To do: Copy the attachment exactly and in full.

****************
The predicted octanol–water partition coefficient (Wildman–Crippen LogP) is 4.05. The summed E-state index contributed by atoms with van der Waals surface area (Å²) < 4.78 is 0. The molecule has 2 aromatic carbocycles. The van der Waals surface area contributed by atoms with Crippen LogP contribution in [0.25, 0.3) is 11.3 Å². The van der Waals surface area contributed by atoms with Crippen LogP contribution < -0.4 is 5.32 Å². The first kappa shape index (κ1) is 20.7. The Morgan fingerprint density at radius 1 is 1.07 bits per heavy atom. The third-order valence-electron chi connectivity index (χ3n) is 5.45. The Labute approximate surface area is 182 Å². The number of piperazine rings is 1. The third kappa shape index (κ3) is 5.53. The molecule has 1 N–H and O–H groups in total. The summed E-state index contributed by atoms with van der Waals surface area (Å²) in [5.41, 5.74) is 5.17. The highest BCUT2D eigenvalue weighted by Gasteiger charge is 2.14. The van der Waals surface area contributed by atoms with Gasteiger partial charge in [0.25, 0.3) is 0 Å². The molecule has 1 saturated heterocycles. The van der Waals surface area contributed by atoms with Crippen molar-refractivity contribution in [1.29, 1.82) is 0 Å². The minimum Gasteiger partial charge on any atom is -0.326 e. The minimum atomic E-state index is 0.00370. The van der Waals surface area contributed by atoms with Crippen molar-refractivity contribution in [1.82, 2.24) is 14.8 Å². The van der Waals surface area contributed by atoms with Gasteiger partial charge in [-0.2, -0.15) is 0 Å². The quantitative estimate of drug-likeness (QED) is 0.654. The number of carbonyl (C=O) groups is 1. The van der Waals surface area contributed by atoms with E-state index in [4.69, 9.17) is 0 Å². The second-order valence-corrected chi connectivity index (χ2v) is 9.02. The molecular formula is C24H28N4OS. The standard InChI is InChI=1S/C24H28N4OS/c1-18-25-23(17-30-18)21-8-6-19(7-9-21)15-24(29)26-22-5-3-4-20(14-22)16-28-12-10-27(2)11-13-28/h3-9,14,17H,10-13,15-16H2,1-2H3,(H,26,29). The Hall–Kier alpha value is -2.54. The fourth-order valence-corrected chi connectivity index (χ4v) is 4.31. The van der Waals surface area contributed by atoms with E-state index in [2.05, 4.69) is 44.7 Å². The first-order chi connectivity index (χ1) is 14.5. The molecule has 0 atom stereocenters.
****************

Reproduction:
The predicted octanol–water partition coefficient (Wildman–Crippen LogP) is 4.05. The summed E-state index contributed by atoms with van der Waals surface area (Å²) < 4.78 is 0. The molecule has 2 aromatic carbocycles. The van der Waals surface area contributed by atoms with Crippen LogP contribution in [0.25, 0.3) is 11.3 Å². The van der Waals surface area contributed by atoms with Crippen LogP contribution < -0.4 is 5.32 Å². The first kappa shape index (κ1) is 20.7. The Morgan fingerprint density at radius 1 is 1.07 bits per heavy atom. The third-order valence-electron chi connectivity index (χ3n) is 5.45. The Labute approximate surface area is 182 Å². The number of piperazine rings is 1. The third kappa shape index (κ3) is 5.53. The molecule has 1 N–H and O–H groups in total. The summed E-state index contributed by atoms with van der Waals surface area (Å²) in [5.41, 5.74) is 5.17. The highest BCUT2D eigenvalue weighted by Gasteiger charge is 2.14. The van der Waals surface area contributed by atoms with Gasteiger partial charge in [0.25, 0.3) is 0 Å². The molecule has 1 saturated heterocycles. The van der Waals surface area contributed by atoms with Crippen molar-refractivity contribution in [1.29, 1.82) is 0 Å². The minimum Gasteiger partial charge on any atom is -0.326 e. The minimum atomic E-state index is 0.00370. The van der Waals surface area contributed by atoms with Crippen molar-refractivity contribution in [1.82, 2.24) is 14.8 Å². The van der Waals surface area contributed by atoms with Gasteiger partial charge in [-0.2, -0.15) is 0 Å². The quantitative estimate of drug-likeness (QED) is 0.654. The number of carbonyl (C=O) groups is 1. The van der Waals surface area contributed by atoms with E-state index in [4.69, 9.17) is 0 Å². The second-order valence-corrected chi connectivity index (χ2v) is 9.02. The molecular formula is C24H28N4OS. The standard InChI is InChI=1S/C24H28N4OS/c1-18-25-23(17-30-18)21-8-6-19(7-9-21)15-24(29)26-22-5-3-4-20(14-22)16-28-12-10-27(2)11-13-28/h3-9,14,17H,10-13,15-16H2,1-2H3,(H,26,29). The Hall–Kier alpha value is -2.54. The fourth-order valence-corrected chi connectivity index (χ4v) is 4.31. The van der Waals surface area contributed by atoms with E-state index in [2.05, 4.69) is 44.7 Å². The first-order chi connectivity index (χ1) is 14.5. The molecule has 0 atom stereocenters.